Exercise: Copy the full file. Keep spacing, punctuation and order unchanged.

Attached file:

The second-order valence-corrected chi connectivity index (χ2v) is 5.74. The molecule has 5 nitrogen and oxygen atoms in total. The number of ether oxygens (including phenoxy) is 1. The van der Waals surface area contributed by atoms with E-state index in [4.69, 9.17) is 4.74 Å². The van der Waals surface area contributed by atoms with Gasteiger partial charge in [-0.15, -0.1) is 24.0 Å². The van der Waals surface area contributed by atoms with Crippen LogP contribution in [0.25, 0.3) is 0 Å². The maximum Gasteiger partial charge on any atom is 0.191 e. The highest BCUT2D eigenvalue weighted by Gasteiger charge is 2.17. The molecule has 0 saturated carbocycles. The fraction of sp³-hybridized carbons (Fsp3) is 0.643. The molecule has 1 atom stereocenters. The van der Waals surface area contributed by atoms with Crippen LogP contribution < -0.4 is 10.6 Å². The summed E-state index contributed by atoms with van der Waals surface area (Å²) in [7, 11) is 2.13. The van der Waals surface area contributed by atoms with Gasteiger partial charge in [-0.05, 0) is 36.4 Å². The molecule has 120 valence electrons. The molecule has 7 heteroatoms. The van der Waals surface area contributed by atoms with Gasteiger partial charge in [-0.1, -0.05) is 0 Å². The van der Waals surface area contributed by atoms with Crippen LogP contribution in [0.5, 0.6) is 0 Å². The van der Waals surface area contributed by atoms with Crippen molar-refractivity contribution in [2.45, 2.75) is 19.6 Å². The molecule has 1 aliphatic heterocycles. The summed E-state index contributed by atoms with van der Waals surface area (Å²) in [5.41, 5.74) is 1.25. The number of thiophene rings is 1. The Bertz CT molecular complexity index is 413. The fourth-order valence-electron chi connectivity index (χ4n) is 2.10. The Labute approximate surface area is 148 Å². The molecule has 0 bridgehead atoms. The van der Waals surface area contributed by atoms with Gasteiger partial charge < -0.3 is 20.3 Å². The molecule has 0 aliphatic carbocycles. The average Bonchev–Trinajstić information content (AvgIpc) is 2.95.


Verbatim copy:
The second-order valence-corrected chi connectivity index (χ2v) is 5.74. The molecule has 5 nitrogen and oxygen atoms in total. The number of ether oxygens (including phenoxy) is 1. The van der Waals surface area contributed by atoms with E-state index in [4.69, 9.17) is 4.74 Å². The van der Waals surface area contributed by atoms with Gasteiger partial charge in [-0.15, -0.1) is 24.0 Å². The van der Waals surface area contributed by atoms with Crippen LogP contribution in [0.25, 0.3) is 0 Å². The maximum Gasteiger partial charge on any atom is 0.191 e. The highest BCUT2D eigenvalue weighted by Gasteiger charge is 2.17. The molecule has 0 saturated carbocycles. The fraction of sp³-hybridized carbons (Fsp3) is 0.643. The molecule has 1 atom stereocenters. The van der Waals surface area contributed by atoms with Crippen LogP contribution < -0.4 is 10.6 Å². The summed E-state index contributed by atoms with van der Waals surface area (Å²) in [7, 11) is 2.13. The van der Waals surface area contributed by atoms with Gasteiger partial charge in [-0.05, 0) is 36.4 Å². The molecule has 120 valence electrons. The molecule has 7 heteroatoms. The van der Waals surface area contributed by atoms with Gasteiger partial charge in [-0.1, -0.05) is 0 Å². The van der Waals surface area contributed by atoms with Crippen LogP contribution in [0.5, 0.6) is 0 Å². The van der Waals surface area contributed by atoms with Crippen molar-refractivity contribution in [2.45, 2.75) is 19.6 Å². The molecule has 1 aliphatic heterocycles. The summed E-state index contributed by atoms with van der Waals surface area (Å²) in [5.41, 5.74) is 1.25. The number of thiophene rings is 1. The Bertz CT molecular complexity index is 413. The fourth-order valence-electron chi connectivity index (χ4n) is 2.10. The Labute approximate surface area is 148 Å². The molecule has 0 bridgehead atoms. The van der Waals surface area contributed by atoms with Gasteiger partial charge < -0.3 is 20.3 Å². The molecule has 0 aliphatic carbocycles. The average Bonchev–Trinajstić information content (AvgIpc) is 2.95.